- Neo-Orthodoxy emerged in Europe following the horrors of World War I, as a rejection of the liberal theology that had dominated German Protestantism for decades. The movement did not accept the 19th-century idea that humanity was progressing toward an ever more positive Christian future on earth. It found support from people who viewed the movement as a return to Protestant essentials.The movement emerged in an intellectual climate dominated by the existentialism of Soren Kierkegaard (1813-55) and the dialectical philosophy of G. W. F Hegel (1770-1831). For Kierkegaard, the simple straightforward statements of the Christian creeds or of typical theological works fell short of Christian truth, which was in fact not straightforward, but paradoxical. The believer holds apparently contradictory "truths" in tension. Hegel's dialectic saw truth emerging as opposites contended against each other to create a new synthesis.Neo-orthodoxy saw a variety of paradoxes in Christian faith - God as transcendent but self-disclosing, Christ as God and human; faith as both the gift of God but also the response of the individual. Reinhold Niebuhr is famous for presenting Christian love as the impossible possibility. In struggling with these seemingly contradictory affirmations, theological truth emerges.The Neo-Orthodox placed a new emphasis on the Bible and on the revealed Word of God, which takes on several meanings. The Word is primarily identified as Jesus, the Word made flesh. But the process of reading turns Scripture into the Word of God to the person reading the Bible, as God is encountered. The Word of God is also proclaimed in the witness of the church.The movement is usually dated to Swiss theologian Karl Barth's 1919 commentary on the Book of Romans. Within a few years, Barth found support from Emil Brunner, Friedrich Gogarten (1887-1968), and Eduard Thurneysen (18881977). Together they gave form to the new movement through the journal den Zeiten, founded in 1922. Their common ground was their affirmation of the transcendence of God (over against the liberal emphasis on God's imminence), the unique revelation in Jesus Christ, the authority of Scripture, and the sinfulness of mankind. Other exponents of Neo-Orthodoxy included C. H. Dodd (1884-1973) and Edwyn Hoskyns (1884-1937) in the United Kingdom; Gustaf Aulen (1879-1977) and Anders Nygren (1890-1978) in Sweden; H. Richard (1894-1962) and Reinhold Niebuhr in the United States; and Paul Tillich, Dietrich Bonhoeffer, and Martin Niemöeller in Germany.With the rise of Nazism, many of the NeoOrthodox became associated with the Confessing Church movement, and Barth was a major contributor to the Barmen Declaration (1934). The Nazis tried to stamp out the movement; Tillich and Barth were forced to flee, Bonhoeffer was executed, and Niemöller imprisoned.The movement peaked in the decades after World War II when it enjoyed a burst of support in North America, and through the Ecumenical movement was carried to church centers worldwide. In the United States, it provided a home for disillusioned liberals, and was very attractive to conservatives who thought that Fundamentalism had run its course - for example, it found an amiable reception at Fuller Theological Seminary, America's leading Evangelical school.Neo-Orthodoxy's prestige suffered somewhat when several of its supporters turned into the leading "Death of God" theologians of the 1960s. Within liberal Protestant circles, it has been partly replaced by various forms of liberation theology (many of which grew out of Neo-Orthodoxy). Within Evangelical circles, it has yielded place to theologians such as Cornelius van Til (1895 - 1987), who believed that Neo-Orthodoxy fell short of overcoming the problems of liberalism.Further reading:■ Sydney E. Ahlstrom, ed., Theology in America: The Major Protestant Voices from Puritanism to Neo-Orthodoxy (New York: Bobbs-Merrill, 1967)■ Karl Barth, The Epistle to the Romans, trans. by Edwyn C. Hoskyns (New York: Oxford University Press, 1933)■ Emil Brunner, Revelation and Reason, trans. Oliver Wyon (Philadelphia: Westminster, 1946)■ William E. Hordern, The Case for a New Reformation Theology (Philadelphia: Westminster, 1959)■ Reinhold Niebuhr, The Nature and Destiny of Man: A Christian Interpretation (New York: Scribner, 1948)■ Cornelius Van Til, The New Modernism: An Appraisal of the Theology of Barth and Brunner (Philadelphia: Presbyterian & Reformed, 1947).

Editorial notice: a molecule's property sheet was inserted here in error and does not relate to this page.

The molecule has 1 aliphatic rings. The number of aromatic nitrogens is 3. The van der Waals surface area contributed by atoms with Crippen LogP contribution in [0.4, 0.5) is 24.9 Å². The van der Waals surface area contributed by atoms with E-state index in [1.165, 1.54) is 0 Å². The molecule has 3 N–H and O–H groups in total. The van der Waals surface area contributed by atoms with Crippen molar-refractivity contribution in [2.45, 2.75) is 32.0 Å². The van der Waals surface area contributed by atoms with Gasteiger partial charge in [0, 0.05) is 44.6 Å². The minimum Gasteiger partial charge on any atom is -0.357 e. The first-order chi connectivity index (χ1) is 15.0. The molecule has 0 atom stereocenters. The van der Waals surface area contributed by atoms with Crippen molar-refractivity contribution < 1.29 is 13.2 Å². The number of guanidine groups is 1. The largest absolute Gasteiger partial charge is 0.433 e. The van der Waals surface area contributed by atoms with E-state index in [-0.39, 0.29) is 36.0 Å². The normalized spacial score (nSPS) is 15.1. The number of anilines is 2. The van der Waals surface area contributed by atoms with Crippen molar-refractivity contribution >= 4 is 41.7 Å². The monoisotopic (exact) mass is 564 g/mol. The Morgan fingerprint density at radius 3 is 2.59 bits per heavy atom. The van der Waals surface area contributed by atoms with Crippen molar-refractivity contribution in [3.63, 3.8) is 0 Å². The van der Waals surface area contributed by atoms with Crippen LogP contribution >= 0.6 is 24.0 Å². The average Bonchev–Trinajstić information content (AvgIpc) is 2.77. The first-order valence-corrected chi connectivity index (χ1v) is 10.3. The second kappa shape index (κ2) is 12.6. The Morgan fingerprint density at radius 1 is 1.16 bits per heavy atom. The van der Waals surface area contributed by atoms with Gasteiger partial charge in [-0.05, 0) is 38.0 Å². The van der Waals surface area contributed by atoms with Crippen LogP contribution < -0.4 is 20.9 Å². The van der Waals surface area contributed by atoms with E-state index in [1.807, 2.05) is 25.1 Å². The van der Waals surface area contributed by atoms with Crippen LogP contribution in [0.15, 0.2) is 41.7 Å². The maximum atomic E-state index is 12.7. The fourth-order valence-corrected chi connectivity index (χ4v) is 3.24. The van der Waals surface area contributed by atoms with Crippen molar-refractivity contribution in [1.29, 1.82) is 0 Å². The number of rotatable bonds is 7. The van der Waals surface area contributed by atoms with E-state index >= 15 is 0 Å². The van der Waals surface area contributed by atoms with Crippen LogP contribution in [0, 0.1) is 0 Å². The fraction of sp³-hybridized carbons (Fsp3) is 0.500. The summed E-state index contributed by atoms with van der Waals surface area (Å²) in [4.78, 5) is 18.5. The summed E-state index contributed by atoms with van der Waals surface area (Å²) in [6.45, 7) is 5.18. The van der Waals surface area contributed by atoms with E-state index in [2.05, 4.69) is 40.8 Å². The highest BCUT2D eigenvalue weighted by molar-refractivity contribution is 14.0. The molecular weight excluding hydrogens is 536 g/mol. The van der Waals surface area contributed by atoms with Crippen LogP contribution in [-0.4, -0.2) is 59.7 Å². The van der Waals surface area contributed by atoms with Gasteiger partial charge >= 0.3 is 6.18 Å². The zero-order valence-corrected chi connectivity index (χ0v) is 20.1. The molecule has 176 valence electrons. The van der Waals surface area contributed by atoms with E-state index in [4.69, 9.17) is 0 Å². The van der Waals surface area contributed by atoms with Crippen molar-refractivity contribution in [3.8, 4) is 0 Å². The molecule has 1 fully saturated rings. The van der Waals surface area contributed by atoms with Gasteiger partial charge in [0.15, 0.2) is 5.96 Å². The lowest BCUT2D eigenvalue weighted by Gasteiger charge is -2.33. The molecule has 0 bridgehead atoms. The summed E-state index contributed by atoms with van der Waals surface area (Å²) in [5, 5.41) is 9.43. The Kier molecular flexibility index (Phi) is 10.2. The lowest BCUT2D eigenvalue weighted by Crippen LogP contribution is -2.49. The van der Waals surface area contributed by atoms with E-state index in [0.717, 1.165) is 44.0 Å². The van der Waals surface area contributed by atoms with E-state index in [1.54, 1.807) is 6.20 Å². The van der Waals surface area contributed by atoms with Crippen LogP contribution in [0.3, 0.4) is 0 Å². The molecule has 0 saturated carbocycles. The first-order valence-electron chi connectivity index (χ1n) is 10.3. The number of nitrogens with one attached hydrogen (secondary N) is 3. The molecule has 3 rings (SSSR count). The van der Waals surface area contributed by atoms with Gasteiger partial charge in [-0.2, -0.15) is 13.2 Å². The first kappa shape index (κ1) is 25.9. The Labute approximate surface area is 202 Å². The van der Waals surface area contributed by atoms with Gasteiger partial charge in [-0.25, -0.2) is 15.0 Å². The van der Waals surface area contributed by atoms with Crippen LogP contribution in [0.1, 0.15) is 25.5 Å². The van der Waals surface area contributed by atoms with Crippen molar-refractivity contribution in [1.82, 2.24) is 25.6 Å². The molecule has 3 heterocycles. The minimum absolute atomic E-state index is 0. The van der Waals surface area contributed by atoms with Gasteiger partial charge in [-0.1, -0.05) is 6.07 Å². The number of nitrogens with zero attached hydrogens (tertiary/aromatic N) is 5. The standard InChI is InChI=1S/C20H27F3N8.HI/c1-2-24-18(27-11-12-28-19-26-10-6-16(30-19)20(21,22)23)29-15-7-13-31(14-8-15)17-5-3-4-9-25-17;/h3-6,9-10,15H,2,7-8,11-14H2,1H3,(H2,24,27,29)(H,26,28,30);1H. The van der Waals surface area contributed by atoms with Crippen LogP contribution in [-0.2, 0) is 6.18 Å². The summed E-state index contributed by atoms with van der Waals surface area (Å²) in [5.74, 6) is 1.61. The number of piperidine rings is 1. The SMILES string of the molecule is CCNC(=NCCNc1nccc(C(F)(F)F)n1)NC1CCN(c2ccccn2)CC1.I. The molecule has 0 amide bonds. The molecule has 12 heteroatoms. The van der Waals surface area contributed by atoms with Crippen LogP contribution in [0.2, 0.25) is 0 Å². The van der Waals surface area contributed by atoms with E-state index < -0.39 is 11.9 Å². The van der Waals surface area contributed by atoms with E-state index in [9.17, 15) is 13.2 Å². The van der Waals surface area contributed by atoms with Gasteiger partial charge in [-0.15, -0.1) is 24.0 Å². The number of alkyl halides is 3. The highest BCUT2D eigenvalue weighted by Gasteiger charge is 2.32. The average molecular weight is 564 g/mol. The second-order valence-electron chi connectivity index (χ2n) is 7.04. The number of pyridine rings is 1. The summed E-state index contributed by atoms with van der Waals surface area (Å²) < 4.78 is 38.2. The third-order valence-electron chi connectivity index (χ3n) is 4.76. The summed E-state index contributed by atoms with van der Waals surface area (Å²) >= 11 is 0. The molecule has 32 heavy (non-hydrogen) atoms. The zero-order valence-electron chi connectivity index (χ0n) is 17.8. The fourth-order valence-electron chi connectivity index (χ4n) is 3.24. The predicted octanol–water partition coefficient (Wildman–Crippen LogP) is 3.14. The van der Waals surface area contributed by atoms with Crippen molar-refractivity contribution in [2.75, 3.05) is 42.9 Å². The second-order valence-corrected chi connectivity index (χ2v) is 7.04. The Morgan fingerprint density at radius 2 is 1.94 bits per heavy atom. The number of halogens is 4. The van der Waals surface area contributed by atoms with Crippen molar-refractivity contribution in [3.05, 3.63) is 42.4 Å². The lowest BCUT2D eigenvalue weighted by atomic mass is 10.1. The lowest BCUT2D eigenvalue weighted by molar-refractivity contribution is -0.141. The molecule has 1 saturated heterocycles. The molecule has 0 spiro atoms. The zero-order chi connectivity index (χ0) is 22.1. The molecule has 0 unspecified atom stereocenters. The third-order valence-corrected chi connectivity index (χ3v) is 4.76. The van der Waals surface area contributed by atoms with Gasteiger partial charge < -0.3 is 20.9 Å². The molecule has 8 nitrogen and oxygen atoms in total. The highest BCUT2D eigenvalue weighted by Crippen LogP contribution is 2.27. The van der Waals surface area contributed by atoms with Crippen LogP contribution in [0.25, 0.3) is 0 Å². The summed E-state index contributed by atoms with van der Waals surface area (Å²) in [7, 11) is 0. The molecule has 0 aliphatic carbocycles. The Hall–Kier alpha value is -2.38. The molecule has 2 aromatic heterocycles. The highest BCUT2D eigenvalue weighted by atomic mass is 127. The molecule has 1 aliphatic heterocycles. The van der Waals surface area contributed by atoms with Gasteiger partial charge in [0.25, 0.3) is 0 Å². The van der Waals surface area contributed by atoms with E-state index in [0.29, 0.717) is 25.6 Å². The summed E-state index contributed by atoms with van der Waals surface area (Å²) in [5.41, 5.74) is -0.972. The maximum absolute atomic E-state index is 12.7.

Encyclopedia of Protestantism. Gordon Melton. 2005.
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neo-orthodoxy — [nē΄ō ôr′thə däk΄sē] n. a movement in 20th cent. Protestantism stressing traditional doctrines of the Reformation in reaction to theological liberalism neo orthodox adj. * * * ne·o or·tho·dox·y (nē ō ôrʹthə dŏk sē) n. A Protestant movement that… … Universalium
neo-orthodoxy — [nē΄ō ôr′thə däk΄sē] n. a movement in 20th cent. Protestantism stressing traditional doctrines of the Reformation in reaction to theological liberalism neo orthodox adj … English World dictionary
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NEO-ORTHODOXY — a modern THEOLOGICAL movement sometimes called CRISIS THEOLOGY in Europe which rejects theological MODERNISM in an attempt to restore the validity of FAITH in a TRANSCENDENT GOD by emphasizing the relation between time and eternity referred to … Concise dictionary of Religion
neo-orthodoxy — Неоортодоксия … Вестминстерский словарь теологических терминов
neo — neo·abietic; neo·anthropic; neo·an·thro·pi·nae; neo·aplec·ta·na; neo·arsphenamine; neo·balaena; neo·baroque; neo·calamites; neo·ceratodus; neo·cerebellar; neo·cerebellum; neo·classic; neo·classicism; neo·classicist; neo·cortex; neo·cosmic;… … English syllables
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